ABOUT US

    After becoming the first person to walk to both poles in 1989, Robert Swan, stated: “The greatest threat to our planet is the belief that someone else will save it.”

    Since then, many threats to a sustainable human presence on Earth have become exacerbated, such as climate change, deforestation, pollution, biodiversity loss, and inequality. 

  As a call to action for the nations of the world, in 2015, the United Nations (UN) established seventeen Sustainable Development Goals (SDGs) to foster economic and social prosperity while simultaneously protecting the environment for future generations.

    While efforts to preserve Earth are underway, a focus on sustainability, to prevent the mistakes made on Earth from reoccurring on the Moon, is necessary when considering the establishment of human settlements on other celestial bodies.

   Several space agency, industry, and private organization roadmaps have established visions of the Moon as having a lunar base with a continuous human presence. The purposes of these missions range from scientific and technological to resource utilization and cultural exploration. However, no current roadmaps or rationales for returning to the Moon establish clear sustainability goals to protect these rationales long-term.

  Within this context, we have worked with the International Space University faculty and external advisors within space agencies, companies, and organizations to develop fifteen Lunar Sustainability Goals, with corresponding targets and drivers modeled after the UN SDGs, to provide guidelines for long-term cooperation, environmental preservation, and human protection for currently planned lunar missions.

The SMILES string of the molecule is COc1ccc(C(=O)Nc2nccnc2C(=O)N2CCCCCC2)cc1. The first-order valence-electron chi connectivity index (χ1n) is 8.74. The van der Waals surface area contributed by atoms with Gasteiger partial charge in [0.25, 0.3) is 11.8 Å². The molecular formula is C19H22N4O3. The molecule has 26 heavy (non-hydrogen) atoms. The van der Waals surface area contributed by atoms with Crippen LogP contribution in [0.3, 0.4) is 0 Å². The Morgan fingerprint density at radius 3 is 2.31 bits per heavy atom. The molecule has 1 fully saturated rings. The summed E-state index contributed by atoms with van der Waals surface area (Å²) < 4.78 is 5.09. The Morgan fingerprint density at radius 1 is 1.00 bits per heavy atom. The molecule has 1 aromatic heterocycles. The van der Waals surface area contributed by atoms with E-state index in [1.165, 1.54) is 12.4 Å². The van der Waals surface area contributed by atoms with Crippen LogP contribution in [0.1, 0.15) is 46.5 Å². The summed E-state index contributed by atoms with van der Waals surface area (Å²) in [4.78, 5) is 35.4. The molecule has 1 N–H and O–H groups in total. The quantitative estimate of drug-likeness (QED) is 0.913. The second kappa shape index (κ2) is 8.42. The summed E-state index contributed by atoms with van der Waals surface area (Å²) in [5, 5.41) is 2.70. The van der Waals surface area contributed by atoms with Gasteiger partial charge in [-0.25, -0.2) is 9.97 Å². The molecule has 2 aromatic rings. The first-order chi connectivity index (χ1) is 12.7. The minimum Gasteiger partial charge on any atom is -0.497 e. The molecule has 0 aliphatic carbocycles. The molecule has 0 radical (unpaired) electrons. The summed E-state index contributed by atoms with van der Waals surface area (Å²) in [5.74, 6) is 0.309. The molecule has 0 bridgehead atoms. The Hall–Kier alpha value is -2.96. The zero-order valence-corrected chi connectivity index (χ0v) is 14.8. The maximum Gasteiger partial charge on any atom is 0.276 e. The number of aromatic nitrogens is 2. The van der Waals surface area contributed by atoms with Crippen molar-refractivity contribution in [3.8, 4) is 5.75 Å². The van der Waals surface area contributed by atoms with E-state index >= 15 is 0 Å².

Our working group, which is comprised of 19 Masters students from 11 countries with prior expertise ranging from medicine and law to engineering and architecture, developed these Lunar Sustainability Goals (LSGs) from November 2018 to March 2019 to complement existing roadmaps, address existing gaps, and complement the interests, skills, and experience of our group members.

    The first critical step in establishing a sustainable lunar base is the establishment of a strong Earth-centric rationale for returning to the Moon. Therefore, this project begins by describing the economic, technological, scientific, cultural, security, political, and legal rationales for returning to the Moon. These rationales are balanced with rationales for not returning to the Moon that threaten sustainability, which are then responded to by our team.

    This project also reviews current roadmaps for returning to the Moon and consolidates them into a general roadmap on which the LSGs can be applied. This roadmap provides an overview of the prevailing plans for lunar missions, while considering alternative directions

   Lastly, the LSGs are described, with corresponding targets, drivers, and analyses that describe the problems each goal is designed to address. It is with these goals that we hope to evoke new ways of thinking about lunar settlement for decision-makers within the space community and inspire future generations to take care of the Moon as seriously as we care for the Earth.